Airlines Should Charge You $0.01 to Use the Bathroom

Did you see the article about United removing olives from their inflight meals leading to a cost saving of $40,000 per year? Here it is, pass it on.

It’s quite astounding isn’t it?

Now imagine all the other things carried by passengers in the cabin. The weight of all their clothes. Phones, laptops, and tablets. The bottles of water, or liquid they’ve consumed in the airport bar before the flight. Olives seem even more insignificant now.

With airlines continually introducing restrictions, and in-turn “added-extras”, I decided to take a look at the cost of flying the smaller items we, currently, pay no attention to bringing onboard.

Methodology

In 2017 I wrote a post about airlines undercharging for fuel. Sadly that post did not factor in load-factor (how full the plane was). Secondly, the prices for fuel in that post are now out of date. Updated fuel costs from IATA show an average $1.87 per gallon versus $1.45 at the time of writing in 2017.

Five Thirty Eight writers Luke Jensen and Brian Yutko created a more detailed model for weight to fuel cost in June 2014.

They calculated each marginal pound added in weight from carry on items cost an additional $0.01 USD per / lb for short-haul routes (500 miles) and $0.073 USD per / lb for cross-country flights (2,500 miles).

Adjusting for fuel cost (in June 2014 jet fuel cost $2.88 USD / gal) vs $1.87 (-35%) today (Feb 2019) this equates to an additional $0.006 USD per / lb for short-haul routes (500 miles) and $0.047 USD per / lb for cross-country flights (2,500 miles).

Converted to kilograms (because I don’t understand imperial) equals an additional $0.003 USD per / kg for short-haul routes (500 miles) and $0.02 USD per / kg for cross-country flights (2,500 miles).

These calculations assume a load factor of 85% (how full the plane was), equal to 122 passengers, on a Boeing 737-700, a commonly used plane (especially by Southwest airlines) on short-haul routes of 500 miles (equivalent to San Francisco to San Diego) and cross-country routes of 2,500 miles (East to West Coast USA)

I simply Googled weights of common items that might be taken onboard.

Results

Fuel cost of carry on short haul routes

Item Weight (kg) Cost USD (1 pax) Cost USD (122 pax) Cost USD (122 pax, return) Cost USD (122 pax, return, 365 days)
1 litre water 1 $0.00 $0.36 $0.72 $786.90
Laptop 2.3 $0.01 $0.83 $1.65 $1,809.87
Shoes 1 $0.00 $0.36 $0.72 $786.90
Banana 0.183 $0.00 $0.07 $0.13 $144.00
Magazine 0.25 $0.00 $0.09 $0.18 $196.72
Suitcase 5.4 $0.02 $1.94 $3.88 $4,249.25
Chocolate bar 0.05 $0.00 $0.02 $0.04 $39.34
Mobile phone 0.174 $0.00 $0.06 $0.13 $136.92
Clothes 2 $0.01 $0.72 $1.44 $1,573.80
Max carry on weight 18.1 $0.05 $6.50 $13.01 $14,242.85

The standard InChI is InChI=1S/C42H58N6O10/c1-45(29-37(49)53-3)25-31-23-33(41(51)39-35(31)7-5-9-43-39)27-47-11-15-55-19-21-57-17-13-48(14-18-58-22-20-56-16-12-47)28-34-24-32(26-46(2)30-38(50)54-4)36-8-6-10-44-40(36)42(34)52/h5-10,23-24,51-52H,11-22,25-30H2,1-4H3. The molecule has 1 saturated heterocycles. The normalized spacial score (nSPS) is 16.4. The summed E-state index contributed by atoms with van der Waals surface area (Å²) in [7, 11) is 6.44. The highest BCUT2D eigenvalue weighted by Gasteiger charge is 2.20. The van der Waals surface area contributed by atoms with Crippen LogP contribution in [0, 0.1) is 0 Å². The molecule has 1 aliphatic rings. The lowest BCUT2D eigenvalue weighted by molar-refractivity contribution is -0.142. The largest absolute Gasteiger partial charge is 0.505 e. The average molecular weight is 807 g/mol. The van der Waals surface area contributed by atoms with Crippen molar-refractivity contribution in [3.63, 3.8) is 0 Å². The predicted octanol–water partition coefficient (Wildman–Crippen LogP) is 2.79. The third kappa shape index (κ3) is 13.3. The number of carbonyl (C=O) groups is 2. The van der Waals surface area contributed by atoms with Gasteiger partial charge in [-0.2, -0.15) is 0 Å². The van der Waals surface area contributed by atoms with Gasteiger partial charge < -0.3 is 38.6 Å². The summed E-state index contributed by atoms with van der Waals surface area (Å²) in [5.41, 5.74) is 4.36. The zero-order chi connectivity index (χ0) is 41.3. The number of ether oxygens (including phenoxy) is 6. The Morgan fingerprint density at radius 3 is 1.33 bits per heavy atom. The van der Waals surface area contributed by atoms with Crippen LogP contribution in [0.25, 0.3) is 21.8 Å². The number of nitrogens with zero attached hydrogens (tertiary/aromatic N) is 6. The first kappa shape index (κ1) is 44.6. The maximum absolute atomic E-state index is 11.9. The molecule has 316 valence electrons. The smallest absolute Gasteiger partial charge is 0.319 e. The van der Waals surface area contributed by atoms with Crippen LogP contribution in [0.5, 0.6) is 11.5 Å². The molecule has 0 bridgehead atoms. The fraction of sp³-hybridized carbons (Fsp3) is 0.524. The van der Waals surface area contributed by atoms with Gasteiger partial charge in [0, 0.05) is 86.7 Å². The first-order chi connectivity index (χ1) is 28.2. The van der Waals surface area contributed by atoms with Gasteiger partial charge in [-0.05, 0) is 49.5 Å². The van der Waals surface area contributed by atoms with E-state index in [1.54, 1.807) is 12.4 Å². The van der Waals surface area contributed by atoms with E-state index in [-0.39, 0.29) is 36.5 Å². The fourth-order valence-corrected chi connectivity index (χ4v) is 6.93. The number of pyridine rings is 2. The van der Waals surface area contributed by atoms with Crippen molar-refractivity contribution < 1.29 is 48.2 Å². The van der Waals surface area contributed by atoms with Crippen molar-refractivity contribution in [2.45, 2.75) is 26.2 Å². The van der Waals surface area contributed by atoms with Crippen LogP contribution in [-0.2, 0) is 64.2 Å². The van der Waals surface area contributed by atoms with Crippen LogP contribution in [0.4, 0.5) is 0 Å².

Sum 30.457 $0.09 $10.94 $21.89 $23,966.55

Download chart.

Assuming you carry all these items onboard a 500 mile flight, you’ll cost the airline $0.09 more in fuel. Not much when compared to the ticket cost, but remember this calculation does not consider the weight the airline has already accounted for (your weight, bags, etc.).

If everyone does the same, all 122 passengers, that’s an additional $10.94 per flight, or $21.89 if you count the return leg too. If the flight operates everyday for a year that’s an addition $24,000 in fuel costs for the airline!

Fuel cost of carry on cross country routes

Item Weight (kg) Cost USD (1 pax) Cost USD (122 pax) Cost USD (122 pax, return) Cost USD (122 pax, return, 365 days)
1 litre water 1 $0.02 $2.62 $5.25 $5,744.36
Laptop 2.3 $0.05 $6.03 $12.07 $13,212.02
Shoes 1 $0.02 $2.62 $5.25 $5,744.36
Banana 0.183 $0.00 $0.48 $0.96 $1,051.22
Magazine 0.25 $0.01 $0.66 $1.31 $1,436.09
Suitcase 5.4 $0.12 $14.16 $28.33 $31,019.52
Chocolate bar 0.05 $0.00 $0.13 $0.26 $287.22
Mobile phone 0.174 $0.00 $0.46 $0.91 $999.52
Clothes 2 $0.04 $5.25 $10.49 $11,488.71
Max carry on weight 18.1 $0.39 $47.48 $94.95 $103,972.83
Sum 30.457 $0.65 $79.89 $159.78 $174,955.84

Download chart.

On a longer flight of 2,500, or across the USA, these items will cost the airline $0.65 additional in fuel. Carrying on 1 litre of water (in a bottle or your body) will cost the airline $0.02 per passenger, or $2.63 for a flight of 122 people.

All items, again assuming the route operates once per day return, adds up to an additional fuel cost of $175,000.

If airlines asked passengers to travel naked on this hypothetical cross-country route, they could save $11,500 in fuel costs each year. You can see why even the cost of a single olive adds up quickly.

Back of napkin maths

Often airlines might run upwards many variations of trans-America routes. Assuming 100 variations of routes, running return once per day (probably an underestimate), that’s an additional $17.5 million in fuel costs for the additional weight per year using my numbers!

Thinking globally (100,000 flights per day), this number could easily cross many billions in savings per year (and a whole lot of emissions!).

Improvements

These are very rough calculations for a single type of plane over fixed distances. It would be great to see an analysis like this done on a real per-route basis.

tl;dr

On a cross country USA route of 2,500 miles, an airline needs to pay $0.02 in additional fuel costs for you to carry on 1 litre of water. A bladder can hold around 0.5 litres, or $0.01 worth of fuel on the same flight.

Footnotes

  1. Data sources + data used in this post.
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